Advent Firesiders

Goodbye (2019)

This is the last Advent Firesider I will ever write. There's only so much one person can say about a topic and since 2005 I have said quite enough. In any case, the tone of this last set is decidedly pessimistic, so perhaps that is another good reason to quit.

I don't think it is the mixture of nostalgia and pessimism which frequently tarnishes old age which leads me to say that Christmas is in danger of  disappearing from our national life only retained, like Easter, as a niche Christian celebration. Looked at from a 20th Century perspective, Christmas appeared to occupy an unchallenged Cultural place but it is important to remember that until the 19th  Century it was no more than a minor Church festival, overshadowed by almost 2000 years of Easter hegemony; yet it is remarkable how quickly Easter has been reduced to hot cross buns and chocolate eggs.

Christmas, it might be argued, has the great advantage of its heritage as a pagan festival commanding massive consumer loyalty. But Black Friday shows that the world of retail could survive the decline of Christmas but only with innovation. Many retailers rely entirely on Christmas sales for their annual profits but most people would take any excuse to mitigate the Winter gloom with a spot of present-giving and feasting.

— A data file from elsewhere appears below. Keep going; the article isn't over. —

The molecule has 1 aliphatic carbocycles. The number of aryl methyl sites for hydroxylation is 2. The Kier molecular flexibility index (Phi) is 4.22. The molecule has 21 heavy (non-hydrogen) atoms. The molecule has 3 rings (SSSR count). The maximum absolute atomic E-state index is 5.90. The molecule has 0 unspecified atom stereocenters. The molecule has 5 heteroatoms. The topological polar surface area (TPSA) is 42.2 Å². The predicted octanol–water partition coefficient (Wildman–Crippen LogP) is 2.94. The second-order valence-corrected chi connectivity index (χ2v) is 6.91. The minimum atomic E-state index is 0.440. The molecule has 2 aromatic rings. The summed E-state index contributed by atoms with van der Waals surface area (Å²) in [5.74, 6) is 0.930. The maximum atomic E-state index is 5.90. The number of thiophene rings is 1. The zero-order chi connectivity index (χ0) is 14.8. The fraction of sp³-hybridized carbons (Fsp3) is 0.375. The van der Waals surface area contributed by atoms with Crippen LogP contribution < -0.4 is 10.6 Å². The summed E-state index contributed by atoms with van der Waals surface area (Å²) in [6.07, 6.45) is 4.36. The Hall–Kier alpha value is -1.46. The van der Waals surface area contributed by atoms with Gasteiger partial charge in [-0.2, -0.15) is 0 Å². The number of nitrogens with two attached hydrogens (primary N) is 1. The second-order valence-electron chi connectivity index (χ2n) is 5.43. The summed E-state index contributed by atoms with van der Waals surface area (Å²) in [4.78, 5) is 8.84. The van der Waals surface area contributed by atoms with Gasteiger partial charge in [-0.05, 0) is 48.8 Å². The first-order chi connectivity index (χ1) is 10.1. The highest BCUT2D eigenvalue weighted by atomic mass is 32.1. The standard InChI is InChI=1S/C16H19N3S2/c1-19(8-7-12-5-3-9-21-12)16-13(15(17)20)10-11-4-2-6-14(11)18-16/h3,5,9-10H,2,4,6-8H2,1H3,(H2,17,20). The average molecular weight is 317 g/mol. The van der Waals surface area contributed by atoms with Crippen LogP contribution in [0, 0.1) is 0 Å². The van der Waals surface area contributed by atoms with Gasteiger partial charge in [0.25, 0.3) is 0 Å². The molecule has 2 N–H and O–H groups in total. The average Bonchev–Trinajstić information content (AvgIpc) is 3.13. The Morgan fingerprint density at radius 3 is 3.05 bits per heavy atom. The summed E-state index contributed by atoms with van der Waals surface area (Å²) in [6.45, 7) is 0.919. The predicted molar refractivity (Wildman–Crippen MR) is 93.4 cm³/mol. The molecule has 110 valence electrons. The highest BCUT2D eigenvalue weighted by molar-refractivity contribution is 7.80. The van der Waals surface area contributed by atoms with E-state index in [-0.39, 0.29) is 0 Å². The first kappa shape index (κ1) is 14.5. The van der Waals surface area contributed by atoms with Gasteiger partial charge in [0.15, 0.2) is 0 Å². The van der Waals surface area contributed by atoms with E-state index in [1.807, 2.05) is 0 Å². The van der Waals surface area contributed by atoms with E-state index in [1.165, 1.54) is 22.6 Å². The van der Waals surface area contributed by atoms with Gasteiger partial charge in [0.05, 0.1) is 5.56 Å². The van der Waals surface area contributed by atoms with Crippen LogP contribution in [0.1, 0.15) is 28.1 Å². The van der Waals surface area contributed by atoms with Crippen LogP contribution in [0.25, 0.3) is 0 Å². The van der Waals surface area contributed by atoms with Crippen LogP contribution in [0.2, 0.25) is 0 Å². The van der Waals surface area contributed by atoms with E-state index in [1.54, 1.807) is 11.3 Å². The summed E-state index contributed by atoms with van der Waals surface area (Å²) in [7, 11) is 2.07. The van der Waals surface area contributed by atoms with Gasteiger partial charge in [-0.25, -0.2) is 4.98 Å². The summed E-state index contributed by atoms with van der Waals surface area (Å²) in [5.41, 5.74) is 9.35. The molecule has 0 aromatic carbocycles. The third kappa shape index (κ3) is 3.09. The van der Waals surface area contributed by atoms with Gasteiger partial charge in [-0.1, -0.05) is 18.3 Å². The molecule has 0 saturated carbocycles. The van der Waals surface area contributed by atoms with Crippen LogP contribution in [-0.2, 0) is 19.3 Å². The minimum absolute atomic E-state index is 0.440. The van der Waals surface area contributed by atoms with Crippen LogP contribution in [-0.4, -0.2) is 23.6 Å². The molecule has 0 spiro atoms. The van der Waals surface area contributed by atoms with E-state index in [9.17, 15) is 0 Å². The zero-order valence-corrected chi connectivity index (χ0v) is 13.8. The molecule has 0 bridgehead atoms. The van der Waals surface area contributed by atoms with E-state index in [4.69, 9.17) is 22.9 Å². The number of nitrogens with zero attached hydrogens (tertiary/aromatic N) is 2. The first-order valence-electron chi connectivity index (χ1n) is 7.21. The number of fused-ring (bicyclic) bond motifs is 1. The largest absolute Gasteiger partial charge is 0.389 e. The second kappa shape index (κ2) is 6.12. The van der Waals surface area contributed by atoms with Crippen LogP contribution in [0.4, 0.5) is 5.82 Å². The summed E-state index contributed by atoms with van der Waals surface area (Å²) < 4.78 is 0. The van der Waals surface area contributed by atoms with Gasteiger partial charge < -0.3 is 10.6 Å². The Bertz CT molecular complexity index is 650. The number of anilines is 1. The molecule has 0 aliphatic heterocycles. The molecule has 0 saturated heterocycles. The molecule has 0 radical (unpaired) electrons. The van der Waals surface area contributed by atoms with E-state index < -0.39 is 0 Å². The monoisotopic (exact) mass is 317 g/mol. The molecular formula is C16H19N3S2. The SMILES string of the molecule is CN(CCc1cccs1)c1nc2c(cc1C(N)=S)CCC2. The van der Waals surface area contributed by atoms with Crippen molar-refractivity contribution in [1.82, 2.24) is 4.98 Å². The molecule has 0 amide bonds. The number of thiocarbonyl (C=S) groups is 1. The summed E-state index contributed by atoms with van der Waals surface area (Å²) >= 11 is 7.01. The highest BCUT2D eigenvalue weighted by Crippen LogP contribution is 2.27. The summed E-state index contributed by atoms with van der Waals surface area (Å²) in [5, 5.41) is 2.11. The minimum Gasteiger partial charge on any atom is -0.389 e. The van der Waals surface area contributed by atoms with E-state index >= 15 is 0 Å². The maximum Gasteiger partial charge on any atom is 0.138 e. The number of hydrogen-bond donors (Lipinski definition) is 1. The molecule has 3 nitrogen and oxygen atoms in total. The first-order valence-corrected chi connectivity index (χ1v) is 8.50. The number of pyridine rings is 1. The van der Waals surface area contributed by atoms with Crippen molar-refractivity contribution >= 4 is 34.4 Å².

What worries me is the cultural appropriation which has put the Crib Service alongside Father Christmas as a half believed story. Just as children will pretend to believe in Father Christmas so as not to endanger their haul of presents, so they will gladly appear in front of the Nativity Play cameras for much the same reason. With the exception of Cathedrals which have their own religio-cultural niche, as Nativity Play attendance increases Christmas Eucharist attendance decreases, the former being judged equivalent to the latter, so it will not be long before the inhospitable inn keeper and King Herod are no more than pantomime figures alongside the lecherous squire and the wicked witch.

As I warned, nostalgia is an ever present danger, but I cannot help thinking that the flattening-out of the Christian year with the near abandonment of Lent and Advent has robbed our major festivals of their salience; you can't really feast if you don't fast!